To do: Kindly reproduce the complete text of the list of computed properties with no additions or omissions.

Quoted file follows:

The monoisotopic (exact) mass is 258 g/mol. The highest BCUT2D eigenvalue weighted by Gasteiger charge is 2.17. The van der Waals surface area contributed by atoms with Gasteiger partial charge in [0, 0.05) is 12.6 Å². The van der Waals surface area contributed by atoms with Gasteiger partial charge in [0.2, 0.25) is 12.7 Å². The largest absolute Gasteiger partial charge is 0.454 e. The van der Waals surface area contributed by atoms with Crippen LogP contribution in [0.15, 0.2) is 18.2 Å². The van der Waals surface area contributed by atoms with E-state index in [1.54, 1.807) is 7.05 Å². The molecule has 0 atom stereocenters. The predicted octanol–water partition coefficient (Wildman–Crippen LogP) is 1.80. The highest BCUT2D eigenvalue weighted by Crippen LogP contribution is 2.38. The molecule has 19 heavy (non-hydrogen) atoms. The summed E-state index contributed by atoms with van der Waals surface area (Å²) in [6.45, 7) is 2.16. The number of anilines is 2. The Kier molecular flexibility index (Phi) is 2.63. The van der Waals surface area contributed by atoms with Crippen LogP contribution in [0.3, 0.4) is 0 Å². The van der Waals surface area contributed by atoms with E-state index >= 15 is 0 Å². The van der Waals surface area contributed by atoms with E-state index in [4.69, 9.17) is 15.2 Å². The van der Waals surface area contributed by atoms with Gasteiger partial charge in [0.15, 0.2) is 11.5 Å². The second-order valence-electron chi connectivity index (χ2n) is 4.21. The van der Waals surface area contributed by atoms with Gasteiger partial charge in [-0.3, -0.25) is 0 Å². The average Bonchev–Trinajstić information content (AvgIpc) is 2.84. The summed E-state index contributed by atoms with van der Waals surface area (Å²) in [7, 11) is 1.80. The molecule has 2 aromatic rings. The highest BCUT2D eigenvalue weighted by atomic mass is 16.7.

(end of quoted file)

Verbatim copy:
The monoisotopic (exact) mass is 258 g/mol. The highest BCUT2D eigenvalue weighted by Gasteiger charge is 2.17. The van der Waals surface area contributed by atoms with Gasteiger partial charge in [0, 0.05) is 12.6 Å². The van der Waals surface area contributed by atoms with Gasteiger partial charge in [0.2, 0.25) is 12.7 Å². The largest absolute Gasteiger partial charge is 0.454 e. The van der Waals surface area contributed by atoms with Crippen LogP contribution in [0.15, 0.2) is 18.2 Å². The van der Waals surface area contributed by atoms with E-state index in [1.54, 1.807) is 7.05 Å². The molecule has 0 atom stereocenters. The predicted octanol–water partition coefficient (Wildman–Crippen LogP) is 1.80. The highest BCUT2D eigenvalue weighted by Crippen LogP contribution is 2.38. The molecule has 19 heavy (non-hydrogen) atoms. The summed E-state index contributed by atoms with van der Waals surface area (Å²) in [6.45, 7) is 2.16. The number of anilines is 2. The Kier molecular flexibility index (Phi) is 2.63. The van der Waals surface area contributed by atoms with Crippen LogP contribution in [0.3, 0.4) is 0 Å². The van der Waals surface area contributed by atoms with E-state index >= 15 is 0 Å². The van der Waals surface area contributed by atoms with E-state index in [4.69, 9.17) is 15.2 Å². The van der Waals surface area contributed by atoms with Gasteiger partial charge in [0.15, 0.2) is 11.5 Å². The second-order valence-electron chi connectivity index (χ2n) is 4.21. The van der Waals surface area contributed by atoms with Gasteiger partial charge in [-0.3, -0.25) is 0 Å². The average Bonchev–Trinajstić information content (AvgIpc) is 2.84. The summed E-state index contributed by atoms with van der Waals surface area (Å²) in [7, 11) is 1.80. The molecule has 2 aromatic rings. The highest BCUT2D eigenvalue weighted by atomic mass is 16.7.